Mr. Speaker, we are in a new age of warfare. Once was a time when bombs, bullets, ships, planes, tanks, and artillery were all that great powers needed to vanquish or intimate their foes.
Now with the rapid rise of the information age, any nation can possess digital weapons to undermine our military edge or disrupt our way of life. These new weapons, existing in cyberspace, can reach anywhere, at any time, and do enormous damage but go virtually unseen.
They may not always result in the immediate deaths, but like a virus, they disable our defenses and cripple the basic mechanisms we need to support life—eventually costing American lives. Their ever expanding abilities could one day even effect life on a scale that rivals the most destructive nuclear weapons man has ever produced.
We have learned that in our new age, it does not take large industrialized states to develop advanced cyber weapons. We have seen impoverished and isolated nations like North Korea prove they possess cyber capabilities that challenge the defenses of our great nation.
We have only just entered this new era of cyber-enabled competition, and the full ability of state-sponsored cyber weapons has yet to be realized. But given the remarkable advance of technology today, we must ensure that we have all the tools and resources necessary to compete and win in cyberspace as we would at sea, in the air, or on land.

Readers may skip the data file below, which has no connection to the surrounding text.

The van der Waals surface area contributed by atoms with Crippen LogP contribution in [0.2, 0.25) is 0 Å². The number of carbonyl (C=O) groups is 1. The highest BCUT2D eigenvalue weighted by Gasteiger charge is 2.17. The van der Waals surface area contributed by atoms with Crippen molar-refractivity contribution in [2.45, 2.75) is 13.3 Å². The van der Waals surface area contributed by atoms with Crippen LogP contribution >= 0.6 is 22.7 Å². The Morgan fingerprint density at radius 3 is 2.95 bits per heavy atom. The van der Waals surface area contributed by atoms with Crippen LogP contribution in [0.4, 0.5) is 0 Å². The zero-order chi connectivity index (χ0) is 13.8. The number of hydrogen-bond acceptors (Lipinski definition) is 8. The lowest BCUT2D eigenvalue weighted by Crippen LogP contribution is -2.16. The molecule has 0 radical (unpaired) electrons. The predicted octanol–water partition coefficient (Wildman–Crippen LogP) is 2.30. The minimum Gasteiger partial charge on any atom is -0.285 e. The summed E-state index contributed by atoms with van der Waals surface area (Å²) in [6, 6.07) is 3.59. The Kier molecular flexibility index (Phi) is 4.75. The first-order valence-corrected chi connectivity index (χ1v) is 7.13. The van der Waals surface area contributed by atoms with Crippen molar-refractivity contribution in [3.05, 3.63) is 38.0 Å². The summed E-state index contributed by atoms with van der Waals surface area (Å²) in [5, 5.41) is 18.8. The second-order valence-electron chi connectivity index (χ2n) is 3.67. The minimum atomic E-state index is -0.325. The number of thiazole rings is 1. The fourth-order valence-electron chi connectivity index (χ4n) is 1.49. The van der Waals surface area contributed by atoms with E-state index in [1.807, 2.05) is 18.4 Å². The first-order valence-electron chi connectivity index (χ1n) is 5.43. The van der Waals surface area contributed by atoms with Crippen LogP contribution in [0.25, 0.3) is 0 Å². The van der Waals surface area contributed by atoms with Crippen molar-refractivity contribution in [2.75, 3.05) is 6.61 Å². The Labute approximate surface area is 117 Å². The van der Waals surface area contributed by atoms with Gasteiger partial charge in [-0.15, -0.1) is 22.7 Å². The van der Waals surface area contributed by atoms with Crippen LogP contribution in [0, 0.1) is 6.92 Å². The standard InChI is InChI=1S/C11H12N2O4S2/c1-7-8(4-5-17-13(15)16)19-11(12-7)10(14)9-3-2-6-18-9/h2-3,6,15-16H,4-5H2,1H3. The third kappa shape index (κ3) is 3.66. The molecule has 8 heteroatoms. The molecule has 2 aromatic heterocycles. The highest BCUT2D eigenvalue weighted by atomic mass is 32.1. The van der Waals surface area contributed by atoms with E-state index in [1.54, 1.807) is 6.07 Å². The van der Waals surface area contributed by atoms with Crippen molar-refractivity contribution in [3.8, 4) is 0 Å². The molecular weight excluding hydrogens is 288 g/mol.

But this is not a contest limited to the military or our traditional security agencies to defend against. Our enemies are using their cyber weapons to undermine our economic strength and threaten the vary foundations of our democracy.
This new age of cyber-enabled warfare, poses risks that require government and the private sector to work together to secure our greatest secrets and guard our most precious rights. Like so many challenges we have faced before, we can overcome this one if we demonstrate our resolve and unshackle America’s innovative talents.
That is why I am proud to be an original cosponsor to Mr. YOHO’s bill, H.R. 5576, the Cyber Deterrence and Response Act of 2018. This bill will set the policy and direction for our federal agencies to effectively combat the rising cyber challenge.
The authorizations in this bill focuses our approach towards state-sponsored cyber activities and allows the President to use our tools of national power to deter and degrade our cyber opponents. Much like our methods to combat terrorism, this bill creates a process to designate adversaries who use cyber weapons against us.
We can then bring sanctions to bear on those individuals and entities that are exploiting the cyber realm to wage war or weaken the U.S. Through this bill, our enemies will find that their misbehavior in cyberspace has real costs and that America is already prepared to take on this new challenge.
And that’s just the way it is.